Big East Tournament

The Big East Tournament heads toward another historic postseason.

As Marquette claimed the 66-59 win over Xavier this past Saturday, the clock struck midnight on the Big East regular season.  While some teams limped to the finish line such as Villanova and Seton Hall, others gained momentum heading into the Big East Tournament such as St. John’s, Providence, and UConn.  With sights now set towards “The World’s Most Famous Arena” starting this Wednesday, the bracket for the Big East Tournament promises to provide top-tier matchups throughout all four days of play.

The Field of… 11?

With the addition of UConn back into the Big East this year, an extra game was added onto the Wednesday slate at 3 p.m. between (9) Marquette and (8) Georgetown.  Regular game times from previous Big East Tournaments follow with (10) Butler vs. (7) Xavier at 6 p.m. and (11) DePaul vs. (6) Providence at 9 p.m.  On the top half of the bracket, the winner of the 8-9 game finds themselves in the first matchup of the day on Thursday against top-seeded Villanova at noon followed by (5) Seton Hall vs. (4) St. John’s at 3 p.m.  The bottom half of the bracket kicks off with the winner of the 7-10 game against (2) Creighton at 6 p.m. and the winner of the 6-11 game against (3) UConn at 9 p.m.

Now that the field is set and the bracket is laid out, let’s take a look at the three teams that are in prime positions to make their presence felt throughout their stay in New York City.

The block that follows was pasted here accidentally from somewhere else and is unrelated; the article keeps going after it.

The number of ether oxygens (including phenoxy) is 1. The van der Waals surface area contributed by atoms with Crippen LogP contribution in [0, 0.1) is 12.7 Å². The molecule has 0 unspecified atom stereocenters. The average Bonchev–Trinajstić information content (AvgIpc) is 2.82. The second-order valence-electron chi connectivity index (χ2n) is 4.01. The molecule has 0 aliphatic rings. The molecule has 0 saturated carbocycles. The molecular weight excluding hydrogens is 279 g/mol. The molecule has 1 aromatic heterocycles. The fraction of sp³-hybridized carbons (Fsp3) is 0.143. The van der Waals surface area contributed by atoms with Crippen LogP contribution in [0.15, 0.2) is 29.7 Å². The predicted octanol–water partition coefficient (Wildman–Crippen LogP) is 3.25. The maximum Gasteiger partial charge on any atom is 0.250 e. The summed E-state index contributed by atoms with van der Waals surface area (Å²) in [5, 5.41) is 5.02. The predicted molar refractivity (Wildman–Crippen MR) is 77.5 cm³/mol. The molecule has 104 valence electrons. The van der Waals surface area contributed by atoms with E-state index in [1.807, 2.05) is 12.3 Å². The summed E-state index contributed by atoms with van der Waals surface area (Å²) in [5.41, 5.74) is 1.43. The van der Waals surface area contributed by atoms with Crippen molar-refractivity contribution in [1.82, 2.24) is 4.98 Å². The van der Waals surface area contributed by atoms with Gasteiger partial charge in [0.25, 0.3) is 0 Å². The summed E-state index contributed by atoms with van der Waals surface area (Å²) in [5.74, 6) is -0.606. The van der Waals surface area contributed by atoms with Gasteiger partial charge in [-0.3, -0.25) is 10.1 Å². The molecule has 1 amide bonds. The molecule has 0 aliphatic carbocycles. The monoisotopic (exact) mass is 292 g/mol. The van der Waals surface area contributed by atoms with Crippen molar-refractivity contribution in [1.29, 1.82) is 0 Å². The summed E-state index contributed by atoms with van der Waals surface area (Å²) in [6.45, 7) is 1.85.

Honorable Mention: Xavier Musketeers

Coming off a win against the 11th ranked Creighton Blue Jays on February 27th, everything was looking up for Travis Steele and the Musketeers to grab a great seed in the Big East Tournament.  What followed were two demoralizing losses, 72-66 against Georgetown and the aforementioned loss against Marquette to end the regular season.  Xavier slipped down to the seven seed, facing Butler in the first round on Wednesday night.  The Musketeers should have no problem with the Bulldogs, who they swept in the regular season.  The main challenge, however, lies in the second round against Creighton.  But as the saying goes, “Anything you can do once, you can do twice.”  Senior leader and All-Big East Second Team selection Paul Scruggs looks to lead a starting lineup full of underclassmen to an improbable win against the Blue Jays.

Xavier basketball

3) Seton Hall Pirates

Despite a four-game losing streak to end the regular season, Kevin Willard and company found their way out of the 9 p.m. game on Thursday night for the first time in what feels like 5 years.  That classifies as a win in my book.  Here’s why.

Quite simply, the top half of the bracket is the place to be in this year’s Big East Tournament due to some untimely injuries for top-seeded Villanova.  The Wildcats had a two-game stretch to end the season they’d like to forget, first by losing All-Big East First Team point guard and team leader Collin Gillespie to a torn left MCL against Creighton.  The problem compounded itself when Justin Moore rolled his ankle in the season finale against Providence and reappeared on the bench in a walking boot.  Villanova head coach Jay Wright took to Twitter to give an update on Moore and his status for the Big East Tournament.

In the 54-52 loss against Providence on Saturday, Villanova struggled with their fluidity on offense without Gillespie and Moore.  While Jay Wright is one of the best basketball minds in the country, coaching only takes you so far.  For the Wildcats to make it work, they’ll need extended minutes and heightened play from Bryan Antoine, Brandon Slater, and Chris Acridiacono.